Sneakers are shoes primarily designed for sports or other forms of physical exercise but that are now also widely used for everyday casual wear.
The term “sneakers” is most commonly used in Northeastern United States, Central and South Florida, New Zealand, and parts of Canada.
The British English equivalent of sneaker in its modern form is divided into two separate types – predominantly outdoor and fashionable trainers, training shoes.
However, in Australian, Canadian, and Scottish English, running shoes and runners are synonymous terms used to refer to sneakers – with the latter term also used in Hiberno-English.
Tennis shoes is another term used in Australian, and North American English.
Several terms for sneakers exist in South Africa, including gym shoes, tennies, sports shoes, sneaks, and takkies.
The history of sneakers is long and fast-paced, with various hurdles along the way.
It begins in 1839, when an American scientist named Charles Goodyear invented vulcanized rubber: a process of adding sulphur to heated rubber to make a pliable substance, both waterproof and mouldable.
Several decades later this groundbreaking process would be applied to shoes, allowing for more durable soles. Used primarily for plimsolls, variations of which have been around since the early 19th century, the
ancestor to the modern-day sneaker was born.
Sneakers shoes acquired the nickname ‘plimsoll’ in the 1870s, derived according to Nicholette Jones’ book The Plimsoll Sensation, from the coloured horizontal band joining the upper to the sole, which resembled the Plimsoll line on a ship’s hull. Alternatively, just like the Plimsoll line on a ship, if water got above the line of the rubber sole, the wearer would get wet.
In the early 20th century, two companies were working out how to capitalise on the vast potential of rubber-soled shoes – bringing them to the masses, rather than a privileged few.
The US Rubber Company developed Keds, putting them on sale in 1916.
In 1917, Converse released its All Star shoe. By the early 1920s, with the endorsement of prominent basketball player and coach Chuck Taylor (whose name can still be found on All Stars today), the brand was booming.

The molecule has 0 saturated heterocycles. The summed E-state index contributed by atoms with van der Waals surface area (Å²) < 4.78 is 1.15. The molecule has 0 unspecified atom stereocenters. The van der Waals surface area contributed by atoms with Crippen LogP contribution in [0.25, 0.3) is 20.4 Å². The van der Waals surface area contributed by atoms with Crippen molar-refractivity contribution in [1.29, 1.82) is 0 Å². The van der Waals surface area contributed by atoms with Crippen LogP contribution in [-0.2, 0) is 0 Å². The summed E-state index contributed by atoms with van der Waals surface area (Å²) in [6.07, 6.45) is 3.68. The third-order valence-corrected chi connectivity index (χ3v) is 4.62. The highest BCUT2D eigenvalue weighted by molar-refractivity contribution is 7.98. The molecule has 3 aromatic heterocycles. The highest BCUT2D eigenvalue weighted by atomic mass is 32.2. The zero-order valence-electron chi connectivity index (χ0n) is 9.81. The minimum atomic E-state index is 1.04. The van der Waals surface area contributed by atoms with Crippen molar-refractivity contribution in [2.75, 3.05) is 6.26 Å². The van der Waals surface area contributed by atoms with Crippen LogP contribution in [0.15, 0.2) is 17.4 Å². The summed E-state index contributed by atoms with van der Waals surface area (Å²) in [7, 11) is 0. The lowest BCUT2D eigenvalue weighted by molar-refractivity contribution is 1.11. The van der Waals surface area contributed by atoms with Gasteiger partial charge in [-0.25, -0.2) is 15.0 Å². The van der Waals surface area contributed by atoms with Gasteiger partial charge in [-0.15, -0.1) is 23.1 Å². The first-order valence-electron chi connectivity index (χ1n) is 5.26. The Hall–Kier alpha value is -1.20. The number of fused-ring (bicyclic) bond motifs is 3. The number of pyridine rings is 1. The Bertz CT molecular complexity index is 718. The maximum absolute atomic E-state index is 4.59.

Adolf “Adi” Dassler began producing his own sports shoes in his mother’s wash kitchen in Herzogenaurach, Bavaria, after his return from World War I, and went on to establish one of the leading athletic shoe manufacturers, Adidas. He also successfully marketed his shoes to athletes at the 1936 Summer Olympics, which helped cement his good reputation. Business boomed and the Dasslers were selling 200,000 pairs of shoes each year before World War II.
During the 1950s, leisure opportunities greatly expanded, and children and adolescents began to wear sneakers as school dress codes relaxed. Sneaker sales rose so high, they began to adversely affect the sales of conventional leather shoes, leading to a fierce advertising war for market share in the late ’50s.
In the 1970s, jogging for exercise became increasingly popular, and trainers designed specifically for comfort while jogging sold well. Companies also started to target some of their products at the casual fashion market. Soon, shoes were available for football, jogging, basketball, running, etc. Many sports had their relevant shoe, made possible by podiatrist development of athletic shoe technology.
During the 1990s, shoe companies perfected their fashion and marketing skills. Sports endorsements with famous athletes grew larger, and marketing budgets went through the roof. Sneakers became a fashion statement and were marketed as a definition of identity and personality rather than simply athletic aids.
Sneakers are now both ubiquitous and plural in their meanings. They speak to and participate in everything from class, to sports interests, to culture, to music taste, to a desire to bound around without feeling encumbered by uncomfortable footwear.
The largest collection of sneakers / trainers consists of 2,388 pairs and is owned by Jordy Geller (USA) based in Las Vegas, Nevada, USA, as of 17 May 2012.
The largest sports shoe/sneaker measures 4 m (13 ft 1 in) long, 1.6 m (5 ft 2 in) wide and 1.7 m ( 5 ft 6 in) high and was created by Launch Group (UK) in Cardiff, UK, in March 2009. It was made on behalf of Tesco’s support for Cancer research UK’s Race for Life.
Oslo in Norway is the most expensive place in the world to buy a pair of big brand sneakers, according to the 2018 “Mapping the world’s prices” report by Deutsche Bank, listing the cost of goods and services in 50 major cities across the globe. Here, trainers by the likes of Nike, Adidas and Vans will cost you an average of $141.30 (£105.24).
The most expensive trainers (sneakers) sold at auction are a pair of Nike Air Jordan 1s, game-worn by Michael Jordan in 1985, which were sold for $560,000 (£462,351; €517,335) by Sotheby’s, on 17 May 2020.
The most expensive trainers (sneakers) sold in a private sale are a pair of Nike Air Yeezy Sample shoes worn by Kanye West (USA) at the 2008 Grammy Awards, which sold for $1,800,000 (£1,296,590 / €1,487,770), on 26 April 2021.
A pair of 1972 Nike Waffle Racing Flat “Moon Shoe” sneakers sold for $437,500 (£351,426; €391,554), including premium, at Sotheby’s in New York, USA, on 23 July 2019. The unworn shoes were hand-made by Nike co-founder and Oregon University track coach Bill Bowerman, and only a handful of the original batch of 12 pairs are left in existence.